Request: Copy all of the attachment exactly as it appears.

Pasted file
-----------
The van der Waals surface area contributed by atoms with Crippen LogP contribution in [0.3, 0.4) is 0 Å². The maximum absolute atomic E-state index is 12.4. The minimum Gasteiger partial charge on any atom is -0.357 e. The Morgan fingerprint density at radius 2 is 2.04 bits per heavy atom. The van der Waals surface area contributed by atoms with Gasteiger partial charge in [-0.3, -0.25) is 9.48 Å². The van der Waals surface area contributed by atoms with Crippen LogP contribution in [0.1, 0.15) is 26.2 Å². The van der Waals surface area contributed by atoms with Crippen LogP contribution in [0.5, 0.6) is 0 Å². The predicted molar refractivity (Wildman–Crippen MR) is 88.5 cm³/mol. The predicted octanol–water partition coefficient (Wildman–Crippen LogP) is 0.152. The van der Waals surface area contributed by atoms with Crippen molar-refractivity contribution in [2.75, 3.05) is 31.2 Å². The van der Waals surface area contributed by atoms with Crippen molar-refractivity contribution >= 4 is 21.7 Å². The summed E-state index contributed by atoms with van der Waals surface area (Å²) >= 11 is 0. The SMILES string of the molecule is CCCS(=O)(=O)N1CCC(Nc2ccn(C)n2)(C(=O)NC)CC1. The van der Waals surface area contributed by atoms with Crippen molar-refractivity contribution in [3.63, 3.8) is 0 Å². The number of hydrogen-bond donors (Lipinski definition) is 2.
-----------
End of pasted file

The van der Waals surface area contributed by atoms with Crippen LogP contribution in [0.3, 0.4) is 0 Å². The maximum absolute atomic E-state index is 12.4. The minimum Gasteiger partial charge on any atom is -0.357 e. The Morgan fingerprint density at radius 2 is 2.04 bits per heavy atom. The van der Waals surface area contributed by atoms with Gasteiger partial charge in [-0.3, -0.25) is 9.48 Å². The van der Waals surface area contributed by atoms with Crippen LogP contribution in [0.1, 0.15) is 26.2 Å². The van der Waals surface area contributed by atoms with Crippen LogP contribution in [0.5, 0.6) is 0 Å². The predicted molar refractivity (Wildman–Crippen MR) is 88.5 cm³/mol. The predicted octanol–water partition coefficient (Wildman–Crippen LogP) is 0.152. The van der Waals surface area contributed by atoms with Crippen molar-refractivity contribution in [2.75, 3.05) is 31.2 Å². The van der Waals surface area contributed by atoms with Crippen molar-refractivity contribution >= 4 is 21.7 Å². The summed E-state index contributed by atoms with van der Waals surface area (Å²) >= 11 is 0. The SMILES string of the molecule is CCCS(=O)(=O)N1CCC(Nc2ccn(C)n2)(C(=O)NC)CC1. The van der Waals surface area contributed by atoms with Crippen molar-refractivity contribution in [3.63, 3.8) is 0 Å². The number of hydrogen-bond donors (Lipinski definition) is 2.